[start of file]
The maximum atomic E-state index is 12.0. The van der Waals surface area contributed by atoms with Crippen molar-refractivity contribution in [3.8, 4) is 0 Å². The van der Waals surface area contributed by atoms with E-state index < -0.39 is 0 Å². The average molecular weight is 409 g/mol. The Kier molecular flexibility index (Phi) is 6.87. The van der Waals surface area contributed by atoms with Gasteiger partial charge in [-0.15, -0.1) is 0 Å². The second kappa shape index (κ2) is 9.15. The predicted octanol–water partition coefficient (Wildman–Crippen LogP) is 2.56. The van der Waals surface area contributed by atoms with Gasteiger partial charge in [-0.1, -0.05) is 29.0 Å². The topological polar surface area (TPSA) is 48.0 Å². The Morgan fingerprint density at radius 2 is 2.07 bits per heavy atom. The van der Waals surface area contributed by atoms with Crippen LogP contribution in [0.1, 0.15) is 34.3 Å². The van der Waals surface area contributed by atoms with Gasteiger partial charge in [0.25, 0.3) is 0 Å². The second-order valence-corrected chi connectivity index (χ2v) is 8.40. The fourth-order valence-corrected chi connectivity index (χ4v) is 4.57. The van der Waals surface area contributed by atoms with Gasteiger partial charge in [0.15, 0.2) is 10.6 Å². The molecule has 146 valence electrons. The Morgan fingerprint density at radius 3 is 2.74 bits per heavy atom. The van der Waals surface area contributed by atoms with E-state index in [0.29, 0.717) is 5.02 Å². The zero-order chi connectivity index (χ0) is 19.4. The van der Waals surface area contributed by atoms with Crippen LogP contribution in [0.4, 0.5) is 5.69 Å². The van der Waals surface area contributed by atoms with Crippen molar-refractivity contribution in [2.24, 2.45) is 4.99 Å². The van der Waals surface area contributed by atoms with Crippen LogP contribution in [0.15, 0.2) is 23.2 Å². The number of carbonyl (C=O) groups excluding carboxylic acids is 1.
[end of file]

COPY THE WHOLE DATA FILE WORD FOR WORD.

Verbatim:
The maximum atomic E-state index is 12.0. The van der Waals surface area contributed by atoms with Crippen molar-refractivity contribution in [3.8, 4) is 0 Å². The van der Waals surface area contributed by atoms with E-state index < -0.39 is 0 Å². The average molecular weight is 409 g/mol. The Kier molecular flexibility index (Phi) is 6.87. The van der Waals surface area contributed by atoms with Gasteiger partial charge in [-0.15, -0.1) is 0 Å². The second kappa shape index (κ2) is 9.15. The predicted octanol–water partition coefficient (Wildman–Crippen LogP) is 2.56. The van der Waals surface area contributed by atoms with Gasteiger partial charge in [-0.1, -0.05) is 29.0 Å². The topological polar surface area (TPSA) is 48.0 Å². The Morgan fingerprint density at radius 2 is 2.07 bits per heavy atom. The van der Waals surface area contributed by atoms with Crippen LogP contribution in [0.1, 0.15) is 34.3 Å². The van der Waals surface area contributed by atoms with Gasteiger partial charge in [0.25, 0.3) is 0 Å². The second-order valence-corrected chi connectivity index (χ2v) is 8.40. The fourth-order valence-corrected chi connectivity index (χ4v) is 4.57. The van der Waals surface area contributed by atoms with Gasteiger partial charge in [0.15, 0.2) is 10.6 Å². The molecule has 146 valence electrons. The Morgan fingerprint density at radius 3 is 2.74 bits per heavy atom. The van der Waals surface area contributed by atoms with E-state index in [0.29, 0.717) is 5.02 Å². The zero-order chi connectivity index (χ0) is 19.4. The van der Waals surface area contributed by atoms with Crippen LogP contribution in [0.4, 0.5) is 5.69 Å². The van der Waals surface area contributed by atoms with Crippen molar-refractivity contribution in [2.24, 2.45) is 4.99 Å². The van der Waals surface area contributed by atoms with Crippen LogP contribution in [0.15, 0.2) is 23.2 Å². The number of carbonyl (C=O) groups excluding carboxylic acids is 1.